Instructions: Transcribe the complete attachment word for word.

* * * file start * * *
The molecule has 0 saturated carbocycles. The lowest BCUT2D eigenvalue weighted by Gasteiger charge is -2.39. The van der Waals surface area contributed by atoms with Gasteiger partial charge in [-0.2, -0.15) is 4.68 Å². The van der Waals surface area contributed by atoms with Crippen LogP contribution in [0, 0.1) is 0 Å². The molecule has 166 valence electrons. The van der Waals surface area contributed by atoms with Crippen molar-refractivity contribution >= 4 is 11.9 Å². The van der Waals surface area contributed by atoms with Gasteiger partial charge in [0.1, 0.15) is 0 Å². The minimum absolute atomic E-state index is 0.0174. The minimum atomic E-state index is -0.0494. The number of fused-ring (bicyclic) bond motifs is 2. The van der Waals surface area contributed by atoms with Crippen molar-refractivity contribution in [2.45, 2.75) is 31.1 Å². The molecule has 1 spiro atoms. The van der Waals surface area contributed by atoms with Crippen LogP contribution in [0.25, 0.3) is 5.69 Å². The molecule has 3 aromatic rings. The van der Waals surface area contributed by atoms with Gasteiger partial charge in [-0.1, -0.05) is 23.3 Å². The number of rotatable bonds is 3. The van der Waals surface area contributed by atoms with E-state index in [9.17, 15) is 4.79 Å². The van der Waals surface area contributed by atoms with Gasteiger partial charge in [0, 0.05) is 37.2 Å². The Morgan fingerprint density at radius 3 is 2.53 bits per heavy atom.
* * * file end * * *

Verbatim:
The molecule has 0 saturated carbocycles. The lowest BCUT2D eigenvalue weighted by Gasteiger charge is -2.39. The van der Waals surface area contributed by atoms with Gasteiger partial charge in [-0.2, -0.15) is 4.68 Å². The van der Waals surface area contributed by atoms with Crippen LogP contribution in [0, 0.1) is 0 Å². The molecule has 166 valence electrons. The van der Waals surface area contributed by atoms with Crippen molar-refractivity contribution >= 4 is 11.9 Å². The van der Waals surface area contributed by atoms with Gasteiger partial charge in [0.1, 0.15) is 0 Å². The minimum absolute atomic E-state index is 0.0174. The minimum atomic E-state index is -0.0494. The number of fused-ring (bicyclic) bond motifs is 2. The van der Waals surface area contributed by atoms with Crippen molar-refractivity contribution in [2.45, 2.75) is 31.1 Å². The molecule has 1 spiro atoms. The van der Waals surface area contributed by atoms with Crippen LogP contribution in [0.25, 0.3) is 5.69 Å². The molecule has 3 aromatic rings. The van der Waals surface area contributed by atoms with Gasteiger partial charge in [-0.1, -0.05) is 23.3 Å². The number of rotatable bonds is 3. The van der Waals surface area contributed by atoms with E-state index in [9.17, 15) is 4.79 Å². The van der Waals surface area contributed by atoms with Gasteiger partial charge in [0, 0.05) is 37.2 Å². The Morgan fingerprint density at radius 3 is 2.53 bits per heavy atom.